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ORIGINAL ARTICLE  RECENT ADVANCES IN ATHERECTOMY IN PERIPHERAL ARTERY DISEASE 

The Journal of Cardiovascular Surgery 2019 April;60(2):191-7

DOI: 10.23736/S0021-9509.19.10843-9

Copyright © 2019 EDIZIONI MINERVA MEDICA

lingua: Inglese

Optical coherence tomography guided directional atherectomy with antirestenotic therapy for femoropopliteal arterial disease

Konstantinos STAVROULAKIS 1 , Theodosios BISDAS 2, Giovanni TORSELLO 2, Angeliki ARGYRIOU 2, Leonie BOLLENBERG 2, Arne SCHWINDT 2

1 Clinic of Vascular and Endovascular Surgery, University of Münster, Münster, Germany; 2 Department of Vascular Surgery, St. Franziskus-Hospital GmbH Münster, Münster, Germany



BACKGROUND: Optical coherence tomography (OCT)-guided directional atherectomy enables a real-time visualization of the arterial wall during plaque debulking and might optimize vessel preparation prior to drug-coated balloon (DCB) angioplasty. Nonetheless there is a paucity of data reporting on the outcomes of OCT-guided directional atherectomy with antirestenotic therapy (DAART). Aim of this study was to evaluate the performance of OCT-guided DAART in the treatment of femoropopliteal atherosclerosis.
METHODS: Patients treated by OCT-guided DAART for femoropopliteal occlusive disease between January 2015 and December 2016 were included into this retrospective, single-center, single-arm analysis. The primary measure outcome of this study was primary patency rate (PPR). Secondary outcomes were technical success rate (TSR), secondary patency rate (SPR) and freedom from target lesion revascularization (TLR).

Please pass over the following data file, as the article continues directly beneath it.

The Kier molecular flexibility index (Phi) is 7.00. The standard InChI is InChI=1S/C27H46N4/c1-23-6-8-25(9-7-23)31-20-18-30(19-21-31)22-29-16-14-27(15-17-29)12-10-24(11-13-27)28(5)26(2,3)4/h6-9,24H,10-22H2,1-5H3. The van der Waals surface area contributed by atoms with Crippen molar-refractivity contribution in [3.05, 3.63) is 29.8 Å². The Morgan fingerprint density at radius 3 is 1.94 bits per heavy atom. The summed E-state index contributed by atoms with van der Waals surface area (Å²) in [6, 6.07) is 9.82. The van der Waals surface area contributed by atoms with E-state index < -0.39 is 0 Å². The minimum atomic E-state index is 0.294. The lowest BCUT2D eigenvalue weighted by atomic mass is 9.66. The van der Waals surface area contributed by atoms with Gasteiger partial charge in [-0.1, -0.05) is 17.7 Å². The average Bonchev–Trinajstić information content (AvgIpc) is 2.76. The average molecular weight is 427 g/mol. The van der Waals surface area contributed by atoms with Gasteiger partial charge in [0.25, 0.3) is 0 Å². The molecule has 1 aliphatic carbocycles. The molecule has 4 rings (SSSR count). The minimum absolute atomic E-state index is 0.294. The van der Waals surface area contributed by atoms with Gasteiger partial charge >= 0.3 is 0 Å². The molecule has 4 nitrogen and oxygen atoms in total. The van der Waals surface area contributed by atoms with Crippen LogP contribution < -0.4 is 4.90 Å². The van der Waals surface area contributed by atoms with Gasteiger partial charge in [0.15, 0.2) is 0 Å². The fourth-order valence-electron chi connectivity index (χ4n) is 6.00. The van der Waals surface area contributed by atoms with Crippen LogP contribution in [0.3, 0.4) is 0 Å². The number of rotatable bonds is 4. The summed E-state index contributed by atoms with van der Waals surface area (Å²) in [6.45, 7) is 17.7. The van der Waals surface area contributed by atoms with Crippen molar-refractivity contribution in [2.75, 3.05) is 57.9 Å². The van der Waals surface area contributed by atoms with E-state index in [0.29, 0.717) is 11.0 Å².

RESULTS: Thirty-three patients (N.=33, mean age 67±8 years) and 37 lesions were included into this analysis. The median follow-up time was 15 months (interquartile ratio (IQR): 4-21). The majority of patients presented with lifestyle limiting claudication (N.=25, 75%) and de novo atherosclerotic disease (N.=25, 68%). Median lesion length was 70 mm (IQR: 27-104), while 35% (N.=13) of the lesions were chronic total occlusions. Vessel wall calcification was present in 22% (N.=8) of the treated vessels. The mean luminal gain after atherectomy was 52±17% and the median gain after DAART amounted to 68% (IQR: 58-91). The TSR was 95%. The overall 12 months PPR was 93% whereas the SPR and the freedom from TLR at 12 months were 95% and 100% respectively. A single target vessel perforation (N.=1, 3%) and 2 peripheral embolizations (N.=2, 5%) were observed. The bailout stenting rate was 3% (N.=1) and the final angiography did not reveal any flow limiting dissection. An aneurysmatic degeneration of the target vessel was observed in 2 lesions (5%).
CONCLUSIONS: In this study, OCT-guided DAART was associated with sufficient luminal gain, low rates of bailout stenting and perioperative adverse events and led to very promising 12-month outcomes.


KEY WORDS: Tomography, optical coherence - Atherectomy - Peripheral arterial disease

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